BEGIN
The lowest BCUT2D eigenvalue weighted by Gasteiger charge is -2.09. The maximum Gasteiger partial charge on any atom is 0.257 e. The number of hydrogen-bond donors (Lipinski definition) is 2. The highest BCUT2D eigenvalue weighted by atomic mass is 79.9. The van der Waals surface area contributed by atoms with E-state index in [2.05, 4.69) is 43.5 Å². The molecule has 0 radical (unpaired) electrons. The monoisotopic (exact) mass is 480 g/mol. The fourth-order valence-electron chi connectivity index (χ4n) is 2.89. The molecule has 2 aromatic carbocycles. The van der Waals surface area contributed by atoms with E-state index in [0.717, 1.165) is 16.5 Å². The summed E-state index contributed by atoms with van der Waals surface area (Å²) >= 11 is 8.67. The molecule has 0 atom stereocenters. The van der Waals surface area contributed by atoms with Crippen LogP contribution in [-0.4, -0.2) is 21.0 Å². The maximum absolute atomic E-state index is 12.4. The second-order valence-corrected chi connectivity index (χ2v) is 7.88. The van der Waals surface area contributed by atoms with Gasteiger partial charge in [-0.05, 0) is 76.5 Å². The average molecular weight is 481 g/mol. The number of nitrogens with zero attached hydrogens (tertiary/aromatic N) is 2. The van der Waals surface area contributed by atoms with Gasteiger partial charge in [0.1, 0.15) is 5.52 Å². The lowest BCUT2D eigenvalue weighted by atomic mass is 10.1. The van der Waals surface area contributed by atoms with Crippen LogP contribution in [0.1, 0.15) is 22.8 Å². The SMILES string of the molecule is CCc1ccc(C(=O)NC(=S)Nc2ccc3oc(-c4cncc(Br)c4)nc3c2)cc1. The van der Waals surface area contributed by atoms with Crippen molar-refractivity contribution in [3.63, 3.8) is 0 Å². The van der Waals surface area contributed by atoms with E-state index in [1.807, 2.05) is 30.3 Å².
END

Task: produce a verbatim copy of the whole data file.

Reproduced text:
The lowest BCUT2D eigenvalue weighted by Gasteiger charge is -2.09. The maximum Gasteiger partial charge on any atom is 0.257 e. The number of hydrogen-bond donors (Lipinski definition) is 2. The highest BCUT2D eigenvalue weighted by atomic mass is 79.9. The van der Waals surface area contributed by atoms with E-state index in [2.05, 4.69) is 43.5 Å². The molecule has 0 radical (unpaired) electrons. The monoisotopic (exact) mass is 480 g/mol. The fourth-order valence-electron chi connectivity index (χ4n) is 2.89. The molecule has 2 aromatic carbocycles. The van der Waals surface area contributed by atoms with E-state index in [0.717, 1.165) is 16.5 Å². The summed E-state index contributed by atoms with van der Waals surface area (Å²) >= 11 is 8.67. The molecule has 0 atom stereocenters. The van der Waals surface area contributed by atoms with Crippen LogP contribution in [-0.4, -0.2) is 21.0 Å². The maximum absolute atomic E-state index is 12.4. The second-order valence-corrected chi connectivity index (χ2v) is 7.88. The van der Waals surface area contributed by atoms with Gasteiger partial charge in [-0.05, 0) is 76.5 Å². The average molecular weight is 481 g/mol. The number of nitrogens with zero attached hydrogens (tertiary/aromatic N) is 2. The van der Waals surface area contributed by atoms with Gasteiger partial charge in [0.1, 0.15) is 5.52 Å². The lowest BCUT2D eigenvalue weighted by atomic mass is 10.1. The van der Waals surface area contributed by atoms with Crippen LogP contribution in [0.1, 0.15) is 22.8 Å². The SMILES string of the molecule is CCc1ccc(C(=O)NC(=S)Nc2ccc3oc(-c4cncc(Br)c4)nc3c2)cc1. The van der Waals surface area contributed by atoms with Crippen molar-refractivity contribution in [3.63, 3.8) is 0 Å². The van der Waals surface area contributed by atoms with E-state index in [1.807, 2.05) is 30.3 Å².